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SCUTTLEBUTT 2507 – January 9, 2008

Scuttlebutt is a digest of major sailing news, commentary, opinions, features
and dock talk . . . with a North American focus. Scuttlebutt is published
each weekday with the support of its sponsors.

by Steve Bodner
The latest speed record attempts on January 3rd at the speed canal in
Saintes-Maries-de-la-Mer, France raised an issue that is more than just a
little bit interesting, regarding the fact that the faster the speeds get,
the smaller the actual intervals between the leading riders! Let's explain
that in numbers: actually achieving 50 knots of speed would give you a time
for covering the 500 metre distance of 19 seconds and 440 hundredths. The
current record, held by Finian Maynard (48.70) equates to a run time of
19.955 seconds, and kitesurfer Alex Caizergues' speed (47.92) a run time of
20.283 seconds, leaving 3rd fastest all-time man Antoine Albeau (47.69) a run
time of 20.380 seconds.

To put that in perspective, it means that Albeau is just 1 second off 50 knot
speed, but, closer still, there's only just a tenth of a second between
Albeau and Caizergues! And with his 48.70 knots Finian Maynard is just half a
second off 50 knot pace. Which all goes to say that, it all comes down to
fractions and that the last few tenths to the record will also be the hardest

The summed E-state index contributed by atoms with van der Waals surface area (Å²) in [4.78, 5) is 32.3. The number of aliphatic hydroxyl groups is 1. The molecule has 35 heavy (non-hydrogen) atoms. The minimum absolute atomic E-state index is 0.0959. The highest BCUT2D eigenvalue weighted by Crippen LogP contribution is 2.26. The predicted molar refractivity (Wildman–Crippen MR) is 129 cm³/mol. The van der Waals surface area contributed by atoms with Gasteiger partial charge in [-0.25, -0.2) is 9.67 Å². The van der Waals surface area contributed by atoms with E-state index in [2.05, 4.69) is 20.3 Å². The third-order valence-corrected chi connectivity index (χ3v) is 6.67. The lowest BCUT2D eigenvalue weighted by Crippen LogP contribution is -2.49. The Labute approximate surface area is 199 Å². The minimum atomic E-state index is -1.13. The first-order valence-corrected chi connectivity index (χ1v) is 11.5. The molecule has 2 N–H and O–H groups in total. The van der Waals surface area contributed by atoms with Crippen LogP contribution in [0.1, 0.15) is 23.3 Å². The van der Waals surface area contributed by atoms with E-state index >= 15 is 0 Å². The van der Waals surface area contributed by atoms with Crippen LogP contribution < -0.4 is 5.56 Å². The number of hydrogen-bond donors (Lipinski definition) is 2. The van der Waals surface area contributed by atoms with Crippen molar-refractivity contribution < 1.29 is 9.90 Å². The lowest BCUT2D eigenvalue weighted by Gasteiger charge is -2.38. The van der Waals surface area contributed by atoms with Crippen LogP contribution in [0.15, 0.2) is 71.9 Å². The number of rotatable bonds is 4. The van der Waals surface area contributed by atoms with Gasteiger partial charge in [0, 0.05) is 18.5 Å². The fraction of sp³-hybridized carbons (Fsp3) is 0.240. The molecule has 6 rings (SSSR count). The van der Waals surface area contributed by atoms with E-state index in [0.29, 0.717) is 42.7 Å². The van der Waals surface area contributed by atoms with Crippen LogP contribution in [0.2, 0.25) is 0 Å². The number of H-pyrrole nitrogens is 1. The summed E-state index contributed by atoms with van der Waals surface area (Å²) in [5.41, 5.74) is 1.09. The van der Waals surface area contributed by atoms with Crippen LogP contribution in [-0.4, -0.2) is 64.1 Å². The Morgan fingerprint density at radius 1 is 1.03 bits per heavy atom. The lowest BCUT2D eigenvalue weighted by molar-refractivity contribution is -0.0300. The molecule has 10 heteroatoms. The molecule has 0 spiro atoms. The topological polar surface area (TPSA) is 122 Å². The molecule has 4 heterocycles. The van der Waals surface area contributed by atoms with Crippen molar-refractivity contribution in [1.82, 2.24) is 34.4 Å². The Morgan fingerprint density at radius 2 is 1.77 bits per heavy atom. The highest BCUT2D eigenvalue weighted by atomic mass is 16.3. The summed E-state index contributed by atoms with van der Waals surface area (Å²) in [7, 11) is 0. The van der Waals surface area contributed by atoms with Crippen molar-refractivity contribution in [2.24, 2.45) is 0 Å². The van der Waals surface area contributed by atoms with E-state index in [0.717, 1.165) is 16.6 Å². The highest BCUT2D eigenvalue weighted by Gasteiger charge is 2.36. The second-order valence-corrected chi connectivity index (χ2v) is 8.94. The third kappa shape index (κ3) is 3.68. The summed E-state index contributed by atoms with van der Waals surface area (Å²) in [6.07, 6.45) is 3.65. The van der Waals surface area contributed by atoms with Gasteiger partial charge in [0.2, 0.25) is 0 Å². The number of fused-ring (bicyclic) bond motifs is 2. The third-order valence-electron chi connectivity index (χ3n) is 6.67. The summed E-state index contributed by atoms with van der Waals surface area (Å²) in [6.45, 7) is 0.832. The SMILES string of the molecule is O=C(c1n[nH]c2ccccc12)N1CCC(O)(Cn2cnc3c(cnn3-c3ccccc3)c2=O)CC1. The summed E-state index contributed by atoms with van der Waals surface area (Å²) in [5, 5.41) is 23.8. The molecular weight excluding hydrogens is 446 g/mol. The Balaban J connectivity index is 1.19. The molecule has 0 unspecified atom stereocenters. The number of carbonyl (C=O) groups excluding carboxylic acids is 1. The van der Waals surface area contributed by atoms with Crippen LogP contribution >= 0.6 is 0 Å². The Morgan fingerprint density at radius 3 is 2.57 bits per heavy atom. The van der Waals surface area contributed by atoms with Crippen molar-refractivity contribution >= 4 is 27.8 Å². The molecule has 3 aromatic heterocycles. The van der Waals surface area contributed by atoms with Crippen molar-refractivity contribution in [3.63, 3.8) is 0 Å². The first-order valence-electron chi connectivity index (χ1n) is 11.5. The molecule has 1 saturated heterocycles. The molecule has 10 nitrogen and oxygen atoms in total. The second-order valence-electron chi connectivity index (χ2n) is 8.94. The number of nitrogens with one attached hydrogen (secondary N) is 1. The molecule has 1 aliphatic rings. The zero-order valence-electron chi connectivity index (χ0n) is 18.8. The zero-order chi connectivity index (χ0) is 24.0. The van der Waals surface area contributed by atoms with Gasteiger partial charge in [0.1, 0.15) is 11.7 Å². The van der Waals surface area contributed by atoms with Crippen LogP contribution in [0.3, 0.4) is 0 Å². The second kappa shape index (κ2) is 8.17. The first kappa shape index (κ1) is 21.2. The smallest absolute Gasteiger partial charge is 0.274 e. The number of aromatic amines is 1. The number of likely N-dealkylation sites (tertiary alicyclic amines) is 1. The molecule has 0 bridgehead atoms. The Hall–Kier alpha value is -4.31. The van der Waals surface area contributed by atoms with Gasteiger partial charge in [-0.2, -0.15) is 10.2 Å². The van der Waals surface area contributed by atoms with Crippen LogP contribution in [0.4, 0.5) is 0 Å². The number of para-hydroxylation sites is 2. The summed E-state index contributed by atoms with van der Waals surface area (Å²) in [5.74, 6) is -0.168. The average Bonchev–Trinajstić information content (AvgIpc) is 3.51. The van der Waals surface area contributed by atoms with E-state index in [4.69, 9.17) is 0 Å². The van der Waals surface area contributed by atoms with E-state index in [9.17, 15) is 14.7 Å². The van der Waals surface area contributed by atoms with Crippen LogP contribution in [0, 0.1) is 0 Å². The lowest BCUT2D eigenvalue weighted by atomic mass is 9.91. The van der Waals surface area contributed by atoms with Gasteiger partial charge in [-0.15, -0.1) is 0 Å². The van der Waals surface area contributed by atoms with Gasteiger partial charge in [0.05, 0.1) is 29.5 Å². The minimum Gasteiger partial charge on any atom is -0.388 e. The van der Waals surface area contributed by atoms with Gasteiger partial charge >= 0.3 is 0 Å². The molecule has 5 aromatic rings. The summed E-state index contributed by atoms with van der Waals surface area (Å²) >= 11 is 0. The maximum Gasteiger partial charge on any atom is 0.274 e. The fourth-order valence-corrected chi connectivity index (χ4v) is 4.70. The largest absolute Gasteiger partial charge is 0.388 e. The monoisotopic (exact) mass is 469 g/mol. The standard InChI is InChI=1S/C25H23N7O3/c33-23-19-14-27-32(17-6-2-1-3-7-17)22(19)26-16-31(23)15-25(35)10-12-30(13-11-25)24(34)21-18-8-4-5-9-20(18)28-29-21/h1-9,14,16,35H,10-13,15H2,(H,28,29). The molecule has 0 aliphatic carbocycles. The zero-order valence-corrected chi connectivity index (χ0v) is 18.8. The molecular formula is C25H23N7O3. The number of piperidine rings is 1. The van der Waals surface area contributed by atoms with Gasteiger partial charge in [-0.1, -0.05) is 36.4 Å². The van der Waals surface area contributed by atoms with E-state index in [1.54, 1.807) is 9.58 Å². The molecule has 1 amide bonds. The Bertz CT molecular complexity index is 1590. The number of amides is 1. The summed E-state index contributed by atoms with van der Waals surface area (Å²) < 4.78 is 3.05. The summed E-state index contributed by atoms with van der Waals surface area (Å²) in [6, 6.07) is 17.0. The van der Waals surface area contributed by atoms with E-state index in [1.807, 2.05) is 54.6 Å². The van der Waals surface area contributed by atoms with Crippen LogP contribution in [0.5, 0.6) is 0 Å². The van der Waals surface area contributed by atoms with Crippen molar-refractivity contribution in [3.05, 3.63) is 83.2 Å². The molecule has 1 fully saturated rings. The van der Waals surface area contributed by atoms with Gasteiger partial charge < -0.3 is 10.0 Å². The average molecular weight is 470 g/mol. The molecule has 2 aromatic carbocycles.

to achieve!

Meanwhile the Hydroptere team has been in the Marseille area since January
1st looking for suitable spots for their own speed record attempt. They
finally decided on Port-St-Louis-du-Rhone (PSL), not much more than a stone's
throw from Saintes, as the most appropriate spot for the famous foil boat to
set up camp, a spot that Bjorn Dunkerbeck also used recently for his
private/invite only record attempt. Still in the workshops in the process of
being reconfigured for pure speed, the Hydroptere team could be ready for its
attempt as early as March, with one single aim in mind, that of smashing the
legendary 50 knot barrier! -- Scuttleblog,

Qingdao, East China -- The Chinese organizers on Monday played down concerns
about light wind conditions in Qingdao, venue for the 2008 Olympic sailing
events, saying the coastal city is absolutely capable of providing adequate
racing conditions. Speaking to a pack of Chinese journalists, Qingdao Vice
Mayor Zang Aimin said that judging from the last two years' test events and
the meteorologic data for the past 30 years, Qingdao's wind conditions can